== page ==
• Dark pigmentation
  • Bone:
    • Osteoradionecrosis
    • Hypocellularity
    • Hypoxia
    • Hypovascularity

Radiation Biology Short Answers

Question 1. Effects of radiation on developing tooth.
Answer.

Effects of radiation on developing tooth

Oral Radiology Radiation Biology Developing tooth

Question 2. Radiation mucositis.
Answer.

Radiation mucositis

  • Oral mucous membrane contains the basal layer of differentiating inter mitotic cells which are highly radiosensitive at the end of second week of therapy the mucous membrane begins to show areas of redness and inflammation, this state is called as “Mucositis”
  • As the therapy continues the mucous membrane breaks down with the formation of white or yellow pseudo-membrane
  • At the end of the therapy the mucositis is severe, painful leading to difficulty in talking, eating and swallowing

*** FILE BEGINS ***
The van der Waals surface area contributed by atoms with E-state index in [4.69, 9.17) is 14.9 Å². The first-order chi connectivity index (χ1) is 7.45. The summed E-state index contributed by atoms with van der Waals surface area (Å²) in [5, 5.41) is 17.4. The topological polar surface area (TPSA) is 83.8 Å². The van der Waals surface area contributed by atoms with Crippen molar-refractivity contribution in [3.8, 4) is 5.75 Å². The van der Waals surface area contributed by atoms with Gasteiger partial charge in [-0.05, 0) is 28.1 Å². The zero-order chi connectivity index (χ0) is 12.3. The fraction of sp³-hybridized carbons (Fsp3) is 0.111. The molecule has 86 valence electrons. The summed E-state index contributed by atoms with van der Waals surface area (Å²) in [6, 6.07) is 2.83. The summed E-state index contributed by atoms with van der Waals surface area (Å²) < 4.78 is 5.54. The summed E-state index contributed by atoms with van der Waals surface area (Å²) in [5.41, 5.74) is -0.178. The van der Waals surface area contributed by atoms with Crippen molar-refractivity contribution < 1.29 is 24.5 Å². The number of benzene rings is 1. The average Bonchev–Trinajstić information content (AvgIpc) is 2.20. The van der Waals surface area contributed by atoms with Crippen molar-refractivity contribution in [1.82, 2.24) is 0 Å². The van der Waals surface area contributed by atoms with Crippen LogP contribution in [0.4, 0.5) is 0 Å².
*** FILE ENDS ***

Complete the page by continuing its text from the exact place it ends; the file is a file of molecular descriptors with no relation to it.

• After termination of therapy, the healing may be complete after about two months, but the mucous membrane tends to become thin, atrophic and relatively avascular
  • Secondary infection by candida albicans is a very common complication
  • Patient is usually prone to oral ulcerations and unable to tolerate dentures

Question 3. Types of radiation caries.
Answer.

Types of radiation caries

  • Primarily involving cementum and dentin in the cervical areas
    • This lesion progresses around the teeth circumference and ultimately results in amputation of the crown
  • Generalized superficial lesions attacking the Buccal, occlusal, incisal and palatal surfaces of the teeth
  • Dark pigmentation of the crown

Question 4. Acute radiation syndrome.
Answer.

Acute radiation syndrome

Collective signs and symptoms occuring after whole body radiation exposure

Oral Radiology Radiation Biology Active radiation syndrome

Question 5. Units of radiation
Answer.

Units of radiation

  • Exposure:
    • It refers to the measurement of ionization in air produced by x-rays
    • The unit of exposure is roentgen [R]
    • One roentgen is the quantity of gamma radiation that produces an electrical charge of 2.58 x 10-4coulombs in a kilogram of air at standard temperature and pressure
    • It is also defined as the amount of gamma radiation that will produce in 1 cc of air
    • It is used to measure the intensity of radiation to which an object is exposed